17. Feldstein, Martin, 1995. "Fiscal policies, capital formation, and capitalism," European Economic Review, Elsevier, vol. 39(3-4), pages 399-420, April.
  18. Crafts, Nicholas & Mills, Terence C, 1995. "Europe's Golden Age: An Econometric Investigation of Changing Trend Rates of Growth," CEPR Discussion Papers 1087, C.E.P.R. Discussion Papers.
  19. Pagano, Marco, 1993. "Financial markets and growth: An overview," European Economic Review, Elsevier, vol. 37(2-3), pages 613-622, April.
  20. Barro, R.J., 1989. "Economic Growth In A Cross Section Of Countries," RCER Working Papers 201, University of Rochester - Center for Economic Research (RCER).
  21. Jeffrey D. Sachs & Andrew M. Warner, 1995. "Economic Convergence and Economic Policies," Harvard Institute of Economic Research Working Papers 1715, Harvard - Institute of Economic Research.
  22. Tamim Bayoumi & Michael W. Klein, 1995. "A Provincial View of Capital Mobility," NBER Working Papers 5115, National Bureau of Economic Research, Inc.
  23. Stanley Fischer, 1991. "Growth, Macroeconomics, and Development," NBER Working Papers 3702, National Bureau of Economic Research, Inc.
  24. Guy Debelle & Glenn Stevens, 1995. "Monetary Policy Goals for Inflation in Australia," RBA Research Discussion Papers rdp9503, Reserve Bank of Australia.
  25. Otto, Glenn & Voss, Graham M, 1994. "Public Capital and Private Sector Productivity," The Economic Record, The Economic Society of Australia, vol. 70(209), pages 121-32, June.
  26. J. Bradford DeLong & Lawrence H. Summers, 1988. "How Does Macroeconomic Policy Affect Output?," Brookings Papers on Economic Activity, Economic Studies Program, The Brookings Institution, vol. 19(2), pages 433-494.
  27. Douglas Laxton & Guy Meredith & David Rose, 1995. "Asymmetric Effects of Economic Activity on Inflation: Evidence and Policy Implications," IMF Staff Papers, Palgrave Macmillan, vol. 42(2), pages 344-374, June.
  28. Otto, Glenn & Voss, Graham, 1996. "Public Capital and Private Production in Australia," MPRA Paper 52110, University Library of Munich, Germany.
  29. Gruen, David W R & Smith, Jeremy, 1994. "Excess Returns in a Small Open Economy," The Economic Record, The Economic Society of Australia, vol. 70(211), pages 381-96, December.
  30. Gramlich, Edward M, 1994. "Infrastructure Investment: A Review Essay," Journal of Economic Literature, American Economic Association, vol. 32(3), pages 1176-96, September.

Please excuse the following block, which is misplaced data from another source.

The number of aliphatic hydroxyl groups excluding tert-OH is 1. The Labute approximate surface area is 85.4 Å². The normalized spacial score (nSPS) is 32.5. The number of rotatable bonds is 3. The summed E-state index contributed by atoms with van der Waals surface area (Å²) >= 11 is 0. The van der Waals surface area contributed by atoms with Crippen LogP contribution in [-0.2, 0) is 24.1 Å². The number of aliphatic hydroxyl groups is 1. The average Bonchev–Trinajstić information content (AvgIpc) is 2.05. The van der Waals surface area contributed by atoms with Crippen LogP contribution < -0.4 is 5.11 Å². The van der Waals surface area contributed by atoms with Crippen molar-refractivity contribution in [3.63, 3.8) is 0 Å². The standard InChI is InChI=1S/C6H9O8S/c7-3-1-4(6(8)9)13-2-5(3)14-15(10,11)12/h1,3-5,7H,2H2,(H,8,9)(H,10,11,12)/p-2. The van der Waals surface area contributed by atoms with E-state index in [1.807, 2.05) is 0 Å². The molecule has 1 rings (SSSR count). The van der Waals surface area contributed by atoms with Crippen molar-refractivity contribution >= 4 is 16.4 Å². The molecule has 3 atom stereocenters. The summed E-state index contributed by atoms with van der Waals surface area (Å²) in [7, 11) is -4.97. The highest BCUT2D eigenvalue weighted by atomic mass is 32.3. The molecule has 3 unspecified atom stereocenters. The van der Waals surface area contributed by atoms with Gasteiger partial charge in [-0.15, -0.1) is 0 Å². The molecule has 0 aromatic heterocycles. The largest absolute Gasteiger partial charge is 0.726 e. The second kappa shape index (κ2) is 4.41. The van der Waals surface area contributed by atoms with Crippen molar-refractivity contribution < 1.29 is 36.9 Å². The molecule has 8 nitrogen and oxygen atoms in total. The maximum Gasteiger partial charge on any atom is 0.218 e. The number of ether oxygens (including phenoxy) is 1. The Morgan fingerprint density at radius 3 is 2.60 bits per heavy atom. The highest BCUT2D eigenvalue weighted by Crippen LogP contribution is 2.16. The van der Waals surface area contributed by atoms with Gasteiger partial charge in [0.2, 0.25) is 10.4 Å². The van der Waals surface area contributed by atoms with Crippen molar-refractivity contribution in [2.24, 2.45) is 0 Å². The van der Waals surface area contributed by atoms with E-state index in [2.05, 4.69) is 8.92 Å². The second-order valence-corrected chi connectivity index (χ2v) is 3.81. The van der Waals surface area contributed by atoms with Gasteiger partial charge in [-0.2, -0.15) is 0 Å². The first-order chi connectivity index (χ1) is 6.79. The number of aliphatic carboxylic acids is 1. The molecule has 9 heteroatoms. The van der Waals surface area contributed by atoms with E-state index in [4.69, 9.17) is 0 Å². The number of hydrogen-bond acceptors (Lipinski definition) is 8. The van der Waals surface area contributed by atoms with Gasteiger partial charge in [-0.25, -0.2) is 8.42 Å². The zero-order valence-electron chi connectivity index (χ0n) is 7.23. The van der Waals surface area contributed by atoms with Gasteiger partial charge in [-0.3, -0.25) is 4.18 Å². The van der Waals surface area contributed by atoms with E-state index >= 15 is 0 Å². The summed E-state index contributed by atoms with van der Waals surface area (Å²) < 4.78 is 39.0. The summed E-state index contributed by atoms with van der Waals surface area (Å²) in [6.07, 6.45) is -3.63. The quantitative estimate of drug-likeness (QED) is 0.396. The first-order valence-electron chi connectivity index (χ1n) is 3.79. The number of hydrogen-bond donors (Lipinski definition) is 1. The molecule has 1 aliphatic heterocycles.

31. repec:fth:calaec:16-92 is not listed on IDEAS
  32. Hughes, Helen, 1995. "Why Have East Asian Countries Led Economic Development?," The Economic Record, The Economic Society of Australia, vol. 71(212), pages 88-104, March.
  33. Fischer, S., 1991. "Growth, Macroeconomics, and Development," Working papers 580, Massachusetts Institute of Technology (MIT), Department of Economics.
  34. Jørgen Elmeskov & Jeffrey Shafer & Warren Tease, 1991. "Savings Trends and Measurement Issues," OECD Economics Department Working Papers 105, OECD Publishing.
  35. Mankiw, N Gregory & Romer, David & Weil, David N, 1992. "A Contribution to the Empirics of Economic Growth," The Quarterly Journal of Economics, MIT Press, vol. 107(2), pages 407-37, May.
  36. Boltho, Andrea & Holtham, Gerald, 1992. "The Assessment: New Approaches to Economic Growth," Oxford Review of Economic Policy, Oxford University Press, vol. 8(4), pages 1-14, Winter.
  37. Maddison, Angus, 1992. " A Long-Run Perspective on Saving," Scandinavian Journal of Economics, Wiley Blackwell, vol. 94(2), pages 181-96.
  38. Paul M Romer, 1999. "Increasing Returns and Long-Run Growth," Levine's Working Paper Archive 2232, David K. Levine.
  39. Leamer, Edward E, 1983. "Let's Take the Con Out of Econometrics," American Economic Review, American Economic Association, vol. 73(1), pages 31-43, March.
Full references (including those not matched with items on IDEAS)

Citations